## Course Description

• ### Language Level

Taught In English

• ### Course Level Recommendations

Lower

ISA offers course level recommendations in an effort to facilitate the determination of course levels by credential evaluators.We advice each institution to have their own credentials evaluator make the final decision regrading course levels.

### Hours & Credits

• ECTS Credits

6
• Recommended U.S. Semester Credits
3
• Recommended U.S. Quarter Units
4
• ### Overview

This subject provides the quantitative instruments that are needed to pose and analyze economic problems with the aid of a formal model.
In working toward the above goal the student will acquire the following competences and skills.
Regarding the contents of the course, the student will be able to:
- Understand basic concepts of matrices and algebra of matrices.
- Analyze dynamic economic models.
- Pose and solve differential and difference equations and systems, and styudy in detail the qualitative behavior of the solutions.
- Understand elementary techniques of dynamic programming in discrete time.
- Apply all the above concepts to economic problems.
Pertaining the general competences or skills, in the class the student will develop:
- The ability to address economic problems by means of abstract models.
- The ability to solve the above formal models.
- The ability to interpret and classify the different solutions and apply the appropriate conclusions to social contexts.
- The ability to use the basic tools that are need in the modern analysis of economic problems.
Through out the course, the student should maintain:
- An inquisitive attitude when developing logical reasoning, being able to tell apart a proof from an example.
- An entrepreneurial and imaginative attitude towards the cases studied.
- A critical attitude towards the formal results and their applicability in social contexts.
The course has three parts: (I) Matrix algebra and matrix diagonalization, (II) Differential and difference equations and systems, and (III) Introduction to dynamic programming in discrete time.
(I) Matrix algebra and matrix diagonalization: After a brief review of the elementary operations with matrices, some fundamental concepts for obtaining the canonical form of a matrix are given.
(II) Differential and difference equations and systems: definition and illustration of these concepts with examples coming mainly from economics. The main tools of resolution are given, and special emphasis on the analysis of the qualitative behavior of the solutions is done. The techniques are applied to some classical economic models.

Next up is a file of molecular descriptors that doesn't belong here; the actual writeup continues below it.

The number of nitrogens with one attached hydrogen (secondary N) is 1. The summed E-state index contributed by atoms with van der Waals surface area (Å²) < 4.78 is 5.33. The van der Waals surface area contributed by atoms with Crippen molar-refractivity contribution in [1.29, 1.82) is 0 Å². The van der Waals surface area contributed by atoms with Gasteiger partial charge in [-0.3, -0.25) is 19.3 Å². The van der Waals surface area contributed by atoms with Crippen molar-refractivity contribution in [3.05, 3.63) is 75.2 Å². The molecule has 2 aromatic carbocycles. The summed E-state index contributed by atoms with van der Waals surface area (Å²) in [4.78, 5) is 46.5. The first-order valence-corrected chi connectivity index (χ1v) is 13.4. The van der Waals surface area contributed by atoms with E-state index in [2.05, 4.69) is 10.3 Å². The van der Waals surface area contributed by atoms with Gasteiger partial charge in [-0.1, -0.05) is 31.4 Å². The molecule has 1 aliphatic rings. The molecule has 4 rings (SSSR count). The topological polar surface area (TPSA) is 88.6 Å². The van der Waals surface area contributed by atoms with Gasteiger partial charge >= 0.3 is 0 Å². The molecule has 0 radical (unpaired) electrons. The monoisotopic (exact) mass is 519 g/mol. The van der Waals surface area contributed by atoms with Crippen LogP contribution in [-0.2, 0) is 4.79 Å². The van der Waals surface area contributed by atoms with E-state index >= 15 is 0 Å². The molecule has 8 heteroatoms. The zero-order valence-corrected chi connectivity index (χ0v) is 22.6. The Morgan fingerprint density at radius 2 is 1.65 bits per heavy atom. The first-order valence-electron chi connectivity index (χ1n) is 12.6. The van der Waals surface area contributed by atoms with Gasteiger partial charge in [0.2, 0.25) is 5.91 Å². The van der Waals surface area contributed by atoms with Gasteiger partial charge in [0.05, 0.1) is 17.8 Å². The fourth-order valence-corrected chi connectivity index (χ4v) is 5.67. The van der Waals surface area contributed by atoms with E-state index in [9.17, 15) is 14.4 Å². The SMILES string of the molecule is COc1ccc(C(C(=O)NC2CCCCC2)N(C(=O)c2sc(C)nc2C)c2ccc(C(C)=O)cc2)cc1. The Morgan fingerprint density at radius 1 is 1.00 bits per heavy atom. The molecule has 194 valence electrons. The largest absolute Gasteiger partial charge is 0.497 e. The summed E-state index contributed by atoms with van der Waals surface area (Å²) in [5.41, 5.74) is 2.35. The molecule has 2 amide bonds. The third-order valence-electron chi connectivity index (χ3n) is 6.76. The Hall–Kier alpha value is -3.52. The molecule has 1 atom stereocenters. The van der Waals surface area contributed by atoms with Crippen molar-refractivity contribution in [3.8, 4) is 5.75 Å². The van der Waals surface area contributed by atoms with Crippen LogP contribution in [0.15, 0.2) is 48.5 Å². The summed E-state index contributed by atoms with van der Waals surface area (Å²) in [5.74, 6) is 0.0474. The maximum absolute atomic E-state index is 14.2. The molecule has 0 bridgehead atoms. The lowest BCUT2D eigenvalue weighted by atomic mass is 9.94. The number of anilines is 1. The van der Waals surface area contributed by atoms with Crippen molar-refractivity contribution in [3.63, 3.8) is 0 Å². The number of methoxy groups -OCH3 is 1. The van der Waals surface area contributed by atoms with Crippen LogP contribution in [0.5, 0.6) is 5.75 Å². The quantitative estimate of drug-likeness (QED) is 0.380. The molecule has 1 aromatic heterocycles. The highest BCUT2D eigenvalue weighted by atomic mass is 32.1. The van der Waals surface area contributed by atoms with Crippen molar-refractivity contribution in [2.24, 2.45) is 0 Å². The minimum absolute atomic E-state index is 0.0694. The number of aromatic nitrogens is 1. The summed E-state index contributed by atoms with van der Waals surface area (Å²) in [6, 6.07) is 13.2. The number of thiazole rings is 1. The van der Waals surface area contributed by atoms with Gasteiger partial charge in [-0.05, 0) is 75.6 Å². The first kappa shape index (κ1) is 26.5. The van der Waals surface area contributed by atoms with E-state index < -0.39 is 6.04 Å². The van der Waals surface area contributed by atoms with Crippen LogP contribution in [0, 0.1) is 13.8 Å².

(III) Introduction to dynamic programming in discrete time: Definition of the sequenctial decision problem and study of the optimality principle and the Bellman equation. Application of the results to some economic models.
The course lectures will be based on combining theoretical explanations with several practical exercises. The students should attempt to solve the exercises by themselves, before they are addressed in class.
Student participation is considered very important in order to acquire the skills needed to pose and solve economic models.
The final grade is the weighted average of the final exam and the class grade. The final exam is the same for all the Mathematics for Economics II groups and consists of practical exercises and theoretical questions. The class grade is determined by each professor and is based on quizzes done in the classes.
Ordinary exam: The final grade is the weighted average of 60% the grade in the final exam and 40% the class grade.
Extraordinary exam: The final grade is the maximum of the following grades:
a) A weighted average consisting of 60% the grade in the final exam and 40% the class grade.
b) The grade in the final exam.

### Course Disclaimer

Please note that there are no beginning level Spanish courses offered in this program.

Courses and course hours of instruction are subject to change.

Eligibility for courses may be subject to a placement exam and/or pre-requisites.

Credits earned vary according to the policies of the students' home institutions. According to ISA policy and possible visa requirements, students must maintain full-time enrollment status, as determined by their home institutions, for the duration of the program.

ECTS (European Credit Transfer and Accumulation System) credits are converted to semester credits/quarter units differently among U.S. universities. Students should confirm the conversion scale used at their home university when determining credit transfer.

Please reference fall and spring course lists as not all courses are taught during both semesters.

Availability of courses is based on enrollment numbers. All students should seek pre-approval for alternate courses in the event of last minute class cancellations

Please note that some courses with locals have recommended prerequisite courses. It is the student's responsibility to consult any recommended prerequisites prior to enrolling in their course.